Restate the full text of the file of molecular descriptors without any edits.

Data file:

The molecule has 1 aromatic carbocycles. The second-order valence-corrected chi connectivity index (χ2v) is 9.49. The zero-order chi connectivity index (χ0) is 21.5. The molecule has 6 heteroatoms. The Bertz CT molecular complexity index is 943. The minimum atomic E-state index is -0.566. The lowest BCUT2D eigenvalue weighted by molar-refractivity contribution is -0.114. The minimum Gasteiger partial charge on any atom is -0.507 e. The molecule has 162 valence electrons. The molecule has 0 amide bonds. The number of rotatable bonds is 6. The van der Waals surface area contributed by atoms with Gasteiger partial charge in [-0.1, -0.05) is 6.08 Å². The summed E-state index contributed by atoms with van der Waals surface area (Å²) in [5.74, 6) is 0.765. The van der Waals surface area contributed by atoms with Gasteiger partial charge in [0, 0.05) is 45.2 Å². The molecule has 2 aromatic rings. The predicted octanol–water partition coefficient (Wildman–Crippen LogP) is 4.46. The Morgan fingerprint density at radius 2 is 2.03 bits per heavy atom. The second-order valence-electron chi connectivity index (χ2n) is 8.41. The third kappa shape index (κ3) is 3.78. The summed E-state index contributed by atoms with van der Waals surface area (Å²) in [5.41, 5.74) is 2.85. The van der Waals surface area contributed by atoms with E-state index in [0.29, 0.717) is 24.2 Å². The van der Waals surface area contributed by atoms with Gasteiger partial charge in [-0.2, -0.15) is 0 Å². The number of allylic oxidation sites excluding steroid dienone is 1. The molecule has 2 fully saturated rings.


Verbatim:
The molecule has 1 aromatic carbocycles. The second-order valence-corrected chi connectivity index (χ2v) is 9.49. The zero-order chi connectivity index (χ0) is 21.5. The molecule has 6 heteroatoms. The Bertz CT molecular complexity index is 943. The minimum atomic E-state index is -0.566. The lowest BCUT2D eigenvalue weighted by molar-refractivity contribution is -0.114. The minimum Gasteiger partial charge on any atom is -0.507 e. The molecule has 162 valence electrons. The molecule has 0 amide bonds. The number of rotatable bonds is 6. The van der Waals surface area contributed by atoms with Gasteiger partial charge in [-0.1, -0.05) is 6.08 Å². The summed E-state index contributed by atoms with van der Waals surface area (Å²) in [5.74, 6) is 0.765. The van der Waals surface area contributed by atoms with Gasteiger partial charge in [0, 0.05) is 45.2 Å². The molecule has 2 aromatic rings. The predicted octanol–water partition coefficient (Wildman–Crippen LogP) is 4.46. The Morgan fingerprint density at radius 2 is 2.03 bits per heavy atom. The second-order valence-electron chi connectivity index (χ2n) is 8.41. The third kappa shape index (κ3) is 3.78. The summed E-state index contributed by atoms with van der Waals surface area (Å²) in [5.41, 5.74) is 2.85. The van der Waals surface area contributed by atoms with E-state index in [0.29, 0.717) is 24.2 Å². The van der Waals surface area contributed by atoms with Gasteiger partial charge in [-0.2, -0.15) is 0 Å². The number of allylic oxidation sites excluding steroid dienone is 1. The molecule has 2 fully saturated rings.